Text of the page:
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Case Report
2020
:11;
415
doi:
10.25259/SNI_666_2020
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Treatment of unusual hangman’s fracture in cluster region during coronavirus 2019 pandemic

Department of Neurosurgery, Airlangga University – Dr. Soetomo General Academic Hospital, Surabaya, East Java, Indonesia.
Corresponding author: Department of Neurosurgery, Airlangga University – Dr. Soetomo General Academic Hospital, Surabaya, East Java, Indonesia. md.galih@gmail.com
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How to cite this article: Permana GI. Treatment of unusual hangman’s fracture in cluster region during coronavirus 2019 pandemic. Surg Neurol Int 2020;11:415.

Abstract

Background:

Hangman’s fractures are one of the most frequent types of high cervical spine injuries. Here, we present a quadriplegic patient due to a hangman’s fracture treated during the coronavirus 2019 (COVID-19) pandemic.

Case Description:

A 19-year-old male was quadriplegic and in spinal shock following a motor vehicle accident. X-rays showed a C2 hangman’s fracture with instability. X-rays and CT studies both confirmed anterior dislocation at C2 on C3 with bilateral pedicle C2 fractures and 5 mm of subluxation. In addition, he had an infiltrate in both lungs consistent with the diagnosis of COVID-19. The patient was intubated for respiratory failure and hemodynamically stabilized for his spinal shock. Unfortunately, before surgical intervention could be undertaken, the patient sustained a fatal cardiorespiratory arrest.

Conclusion:

Utilizing appropriate personal protective equipment, it was and should be possible to treat patients with spinal injuries in the presence of active COVID infection. However, the risks of treating such spinal urgencies and emergencies should be thoroughly discussed with the entire nonsurgical and surgical treatment teams (e.g., including anesthesiologists, physicians, nurses, and other caregivers).

Keywords

Coronavirus 2019
Hangman’s fracture
Spinal shock
Spine surgery procedure

INTRODUCTION

The coronavirus 2019 (COVID-19) pandemic poses unique nonsurgical and surgical treatment challenges to spinal surgeons in Surabaya, Indonesia (e.g., black zone). Initially, all elective spinal surgeries were cancelled, and only emergent operations were performed. Here, we share our experience regarding the impact of the COVID-19 pandemic on the treatment of a patient with an acute cervical hangman’s fracture in the presence of quadriplegia. We specifically focused on how all staff treating such spine-injured patients must utilize personal protective equipment (PPE).

CLINICAL CASE

A 19-year-old male sustained a motor bike accident. He presented with a loss of consciousness, difficulty breathing, and C3-level quadriplegia. X-rays and CT studies both confirmed anterior dislocation at C2 on C3 with bilateral pedicle C2 fractures and 5 mm of subluxation [Figures 1 and 2]. The patient was in spinal shock and exhibited both hypotension and bradycardia. The thorax X-ray and CT studies additionally demonstrated findings consistent with COVID-19 (e.g., bilateral lung infiltrates with the classic “ground-glass opacity”) [Figure 3]. Unfortunately, before surgical intervention could be undertaken, the patient sustained a fatal cardiorespiratory arrest.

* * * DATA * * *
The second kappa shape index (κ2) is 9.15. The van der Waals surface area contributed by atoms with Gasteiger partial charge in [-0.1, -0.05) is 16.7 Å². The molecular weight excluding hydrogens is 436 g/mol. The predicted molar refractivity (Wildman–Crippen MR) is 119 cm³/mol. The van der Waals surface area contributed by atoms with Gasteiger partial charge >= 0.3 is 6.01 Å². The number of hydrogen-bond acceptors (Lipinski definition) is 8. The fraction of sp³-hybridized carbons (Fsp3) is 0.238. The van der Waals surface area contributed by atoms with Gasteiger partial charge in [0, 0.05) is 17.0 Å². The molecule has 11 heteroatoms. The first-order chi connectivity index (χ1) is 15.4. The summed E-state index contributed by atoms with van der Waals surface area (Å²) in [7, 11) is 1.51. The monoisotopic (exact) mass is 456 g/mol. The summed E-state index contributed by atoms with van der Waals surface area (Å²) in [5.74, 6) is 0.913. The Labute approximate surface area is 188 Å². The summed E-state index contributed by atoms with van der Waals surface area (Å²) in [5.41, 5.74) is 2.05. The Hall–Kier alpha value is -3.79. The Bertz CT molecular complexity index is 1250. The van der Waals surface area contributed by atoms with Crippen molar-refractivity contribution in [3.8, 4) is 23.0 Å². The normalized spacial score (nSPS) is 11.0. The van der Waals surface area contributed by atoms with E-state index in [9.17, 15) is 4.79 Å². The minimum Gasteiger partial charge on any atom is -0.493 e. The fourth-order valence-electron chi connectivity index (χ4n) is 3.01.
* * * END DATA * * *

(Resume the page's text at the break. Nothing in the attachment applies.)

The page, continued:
Figure 1:: Lateral X-ray showing C2 vertebral body displaced anteriorly to C3 vertebral body.
Figure 2:: Cervical CT scan. Anterior dislocation of the vertebral body C2 to the vertebral body C3 with the length more than 5 mm (a); axial CT scan showing bilateral pedicle fracture of the C2 (arrow) without disturbance of the foramen transversarium of the C2 (b).
Figure 3:: Thorax CT scan showing bilateral “ground-glass opacity” in the lung (arrow) in the coronal (a) and axial view (b).

DISCUSSION

Hangman’s fractures, due to hyperextension-distraction injuries, are typically characterized by bilateral C2 pedicle fractures and dislocation/subluxation.[4] However, as they are typically “decompressive injuries” involving a wide 22 mm C2 canal, they rarely result in quadriplegia.[3] Here, the patient presented with quadriplegia and spinal shock due to a C2-C3 hangman’s fractures. Although the Torg-Pavlov ratio (sagittal diameter between the spinal canal and vertebral body (>1) showed no canal stenosis [Figure 4], the CT documented a C2-C3 fracture dislocation accompanied by an extension/ distraction spinal cord injury with hematomyelia

Figure 4:: Measurement of the Torg-Pavlov Ratio or canal to body ratio of the C2 sagittal view in CT Scan showing the result is 1.38. If the score is <0.8 indication of cervical stenosis and the normal value is 1.0.

[Figures 4 and 5].[1] Although MR imaging is the gold standard for documenting and confirming the extent of cord and ligamentous injury for these lesions, the patient expired before this test, and surgery could be performed.[5] Dealing with COVID-19in Surabaya, Indonesia (e.g., black zone), for this case and similar cases in which patients are suspected as having COVID 19, all staff must routinely use PPE.[2]

Figure 5:: Cervical CT scan sagittal view (a) and axial view (b) of the C2 and C3 cervical spine. There is hematomyelia in the level of C2 and C3 (arrow).

CONCLUSION

A COVID-19-positive quadriplegic patient was diagnosed utilizing X-ray and CT as having a C2-C3 fracture/dislocation injury (e.g., hangman’s fracture) with hematomyelia. However, he expired before an MR and surgery could be performed. This case emphasizes the need to carefully screen/treat these patients, making sure that all medical staffs appropriately utilize full PPE.

Declaration of patient consent

The authors certify that they have obtained all appropriate patient consent.

Financial support and sponsorship

Nil.

Conflicts of interest

There are no conflicts of interest.

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